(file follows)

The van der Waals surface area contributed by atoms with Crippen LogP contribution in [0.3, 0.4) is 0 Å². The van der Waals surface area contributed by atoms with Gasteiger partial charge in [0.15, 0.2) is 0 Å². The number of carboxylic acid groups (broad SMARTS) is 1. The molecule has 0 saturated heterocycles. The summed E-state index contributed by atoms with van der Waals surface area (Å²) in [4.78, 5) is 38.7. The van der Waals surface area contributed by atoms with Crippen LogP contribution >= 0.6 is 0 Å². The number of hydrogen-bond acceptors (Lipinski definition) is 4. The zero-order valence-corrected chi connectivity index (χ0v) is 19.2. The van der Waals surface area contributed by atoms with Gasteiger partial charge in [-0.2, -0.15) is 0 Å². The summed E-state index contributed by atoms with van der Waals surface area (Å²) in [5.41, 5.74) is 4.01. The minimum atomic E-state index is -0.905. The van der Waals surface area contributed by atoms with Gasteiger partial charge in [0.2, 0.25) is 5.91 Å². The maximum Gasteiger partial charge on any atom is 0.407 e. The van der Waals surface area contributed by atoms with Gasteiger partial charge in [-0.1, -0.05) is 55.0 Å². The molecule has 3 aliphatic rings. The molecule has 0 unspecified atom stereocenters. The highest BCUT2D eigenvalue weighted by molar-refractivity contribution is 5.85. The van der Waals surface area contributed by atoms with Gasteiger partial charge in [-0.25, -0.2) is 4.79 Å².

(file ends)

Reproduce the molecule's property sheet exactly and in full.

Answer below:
The van der Waals surface area contributed by atoms with Crippen LogP contribution in [0.3, 0.4) is 0 Å². The van der Waals surface area contributed by atoms with Gasteiger partial charge in [0.15, 0.2) is 0 Å². The number of carboxylic acid groups (broad SMARTS) is 1. The molecule has 0 saturated heterocycles. The summed E-state index contributed by atoms with van der Waals surface area (Å²) in [4.78, 5) is 38.7. The van der Waals surface area contributed by atoms with Crippen LogP contribution >= 0.6 is 0 Å². The number of hydrogen-bond acceptors (Lipinski definition) is 4. The zero-order valence-corrected chi connectivity index (χ0v) is 19.2. The van der Waals surface area contributed by atoms with Gasteiger partial charge in [-0.2, -0.15) is 0 Å². The summed E-state index contributed by atoms with van der Waals surface area (Å²) in [5.41, 5.74) is 4.01. The minimum atomic E-state index is -0.905. The van der Waals surface area contributed by atoms with Gasteiger partial charge in [0.2, 0.25) is 5.91 Å². The maximum Gasteiger partial charge on any atom is 0.407 e. The van der Waals surface area contributed by atoms with Gasteiger partial charge in [-0.1, -0.05) is 55.0 Å². The molecule has 3 aliphatic rings. The molecule has 0 unspecified atom stereocenters. The highest BCUT2D eigenvalue weighted by molar-refractivity contribution is 5.85. The van der Waals surface area contributed by atoms with Gasteiger partial charge in [-0.25, -0.2) is 4.79 Å².